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IrishEyes kicks off its pre-season unit rankings with the squad's best position group.

This is the first in a two-week series ranking the team's 12 major positional groups. With the change in defensive philosophy (and addition of an outside linebacker coach) we've decided to break the linebackers into two categories: outside and inside 'backers. And unlike most pre-season publications, have separated the tight ends from the team's wide receivers.

Last summer I projected the team's 11 main position groups, ranked 1-11, as follows: WR, DB, kick/punt coverage, QB, RB, LB, TE, Return, field goal unit, OL, DL

By the end of the 2009 season, those rankings were adjusted (1-11): QB, WR, field goal unit, TE, RB, OL, kick/punt return, DL, LB, DB, kick/punt coverage.

There were hits and misses; major surprises and a few that played out according to their summer projection. This year, our summer rankings will be updated prior to the opener on September 4 then again on a monthly basis through the end of the season.

Each position is ranked according to my view of the group entering the 2010 season. I've accounted for 2009 performance, apparent spring improvement, developed and perceived depth, and my own projection for each in 2010 – with an emphasis on the starters – as the determining factors.

Let's put off the inevitable and begin with the group at the top of the list.

Tight Ends

  • IrishEyes' 2010 Pre-Camp Rank: No. 1
  • (2009 Pre-Season Ranking): No. 7 (due to the loss of Joseph Fauria)
  • (2009 Post-Season Ranking): No. 4 (due largely to the unit's sterling performance prior to November)
  • Highest 2010 ranking I can envision at season's end: Right here
  • Lowest 2010 ranking I can envision at season's end: Significantly lower if Kyle Rudolph suffers a major injury.
  • Pre-season National Acclaim: Kyle Rudolph has dominated pre-season All-America polls, earning first team honors from each of the four main pre-season annuals: Lindy's, the Sporting News, Phil Steele, and Athlon's. Lindy's ranked the Irish tight end/wide receivers unit as the nation's best while Steele placed the same grouping at No. 7 overall. As well, Mike Ragone is Steele's 31st ranked tight end entering 2010.

Position Coach: Mike Denbrock – In his second stint with the program (Denbrock coached offensive tackles and tight ends from 2002-04), Denbrock enters his 25th season as an assistant coach, 23 of which were spent in the collegiate ranks. Denbrock also served under head coach Brian Kelly at Grand Valley State from 1992-98.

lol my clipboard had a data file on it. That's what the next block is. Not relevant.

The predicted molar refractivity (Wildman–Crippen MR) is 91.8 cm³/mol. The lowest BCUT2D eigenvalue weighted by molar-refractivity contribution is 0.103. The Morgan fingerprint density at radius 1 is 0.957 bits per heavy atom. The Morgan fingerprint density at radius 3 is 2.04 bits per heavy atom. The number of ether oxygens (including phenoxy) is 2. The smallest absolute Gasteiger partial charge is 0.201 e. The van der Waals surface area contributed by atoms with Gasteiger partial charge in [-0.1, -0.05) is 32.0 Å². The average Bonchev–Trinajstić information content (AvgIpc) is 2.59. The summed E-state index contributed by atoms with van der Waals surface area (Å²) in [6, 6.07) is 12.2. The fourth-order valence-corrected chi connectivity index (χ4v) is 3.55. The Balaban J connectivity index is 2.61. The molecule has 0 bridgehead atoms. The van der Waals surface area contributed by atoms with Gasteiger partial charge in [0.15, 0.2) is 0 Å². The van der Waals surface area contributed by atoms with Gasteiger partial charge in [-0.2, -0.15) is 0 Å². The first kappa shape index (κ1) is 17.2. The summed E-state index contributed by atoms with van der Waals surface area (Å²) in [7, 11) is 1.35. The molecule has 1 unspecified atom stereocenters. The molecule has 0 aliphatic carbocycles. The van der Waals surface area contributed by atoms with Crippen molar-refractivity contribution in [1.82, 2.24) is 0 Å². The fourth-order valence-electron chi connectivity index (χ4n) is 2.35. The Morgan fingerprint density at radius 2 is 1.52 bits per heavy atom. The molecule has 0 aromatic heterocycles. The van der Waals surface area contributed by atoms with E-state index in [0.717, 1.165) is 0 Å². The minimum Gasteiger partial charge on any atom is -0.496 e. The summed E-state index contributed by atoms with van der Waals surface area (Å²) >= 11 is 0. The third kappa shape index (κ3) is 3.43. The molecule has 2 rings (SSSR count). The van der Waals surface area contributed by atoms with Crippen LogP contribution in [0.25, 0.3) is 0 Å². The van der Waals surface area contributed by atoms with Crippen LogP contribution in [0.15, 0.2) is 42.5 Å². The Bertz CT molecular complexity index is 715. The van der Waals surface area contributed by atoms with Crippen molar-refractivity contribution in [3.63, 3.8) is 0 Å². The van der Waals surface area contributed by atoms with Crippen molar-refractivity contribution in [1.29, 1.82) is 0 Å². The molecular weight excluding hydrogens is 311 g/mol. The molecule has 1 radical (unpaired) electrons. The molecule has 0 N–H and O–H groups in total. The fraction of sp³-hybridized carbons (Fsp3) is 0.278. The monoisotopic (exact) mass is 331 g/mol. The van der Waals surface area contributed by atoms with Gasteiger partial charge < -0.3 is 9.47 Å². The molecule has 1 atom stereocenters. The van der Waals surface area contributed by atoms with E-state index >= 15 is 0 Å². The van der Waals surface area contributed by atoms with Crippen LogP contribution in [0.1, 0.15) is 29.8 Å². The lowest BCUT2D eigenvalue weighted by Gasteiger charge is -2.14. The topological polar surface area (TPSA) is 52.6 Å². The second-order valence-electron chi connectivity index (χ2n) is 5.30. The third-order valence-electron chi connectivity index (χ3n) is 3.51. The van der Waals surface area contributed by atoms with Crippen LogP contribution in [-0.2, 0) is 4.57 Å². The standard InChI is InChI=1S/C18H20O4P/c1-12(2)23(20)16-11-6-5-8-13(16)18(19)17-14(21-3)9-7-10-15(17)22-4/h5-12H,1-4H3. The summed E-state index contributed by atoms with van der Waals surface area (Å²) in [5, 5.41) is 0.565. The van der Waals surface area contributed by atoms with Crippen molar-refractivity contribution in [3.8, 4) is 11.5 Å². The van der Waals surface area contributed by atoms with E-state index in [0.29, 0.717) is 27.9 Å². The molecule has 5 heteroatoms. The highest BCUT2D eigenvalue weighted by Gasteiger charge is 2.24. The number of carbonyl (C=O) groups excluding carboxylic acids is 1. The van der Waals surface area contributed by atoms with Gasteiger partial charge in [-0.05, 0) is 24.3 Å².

Starter: Junior Kyle Rudolph – 6'6" 265 pounds (23 games/22 starts, 62 receptions for 704 yards, 5 touchdowns).

Key Backup: Senior Mike Ragone – 6'4" 250 pounds (23 games/6 starts, 7 receptions for 67 yards, 101 special teams appearances last season).

Veteran Depth: Senior Bobby Burger – 6'2" 245 pounds (10 games/2 starts, 2 receptions for 10 yards, 83 special teams appearances last season). Sophomore Tyler Eifert – 6'6" 240 pounds (redshirted last season). Sophomore Jake Golic – 6'4" 230 pounds (redshirted last season).

Incoming Depth: 6'5" 225-pound freshman Alex Welch. Barring injury or Welch carving a niche due to an incredible August camp, look for Welch –'s No. 4 ranked tight end in the 2010 class – to redshirt this season with a host of capable tight ends in front of him.

Quote to Note: "Ragone is a tough kid. He's going to help us, he's going to move the chains for us and do some things that allow us to get into two tight ends, as well. He's very important in terms of what we're going to be doing in the fall." – Head coach Brian Kelly.

Strengths: Rudolph was arguably the nation's best tight end last season before an early November shoulder injury vs. Navy truncated his season. He's among the top possession and red zone targets in the country and can stretch the field down the seam. As a true junior, Rudolph should finish the season as one of the top 20 skill position players in the nation.

Ragone was the group's best blocker last season and showed his wares as a pass catcher in the Blue Gold scrimmage. His chief strength may be a straight-line speed that rivals that of many wide receivers, but separate knee injuries seemed to somewhat limit his lateral movement last season. The senior has two years of eligibility remaining and appeared to emerge as the team's fourth receiving option over the course of the spring.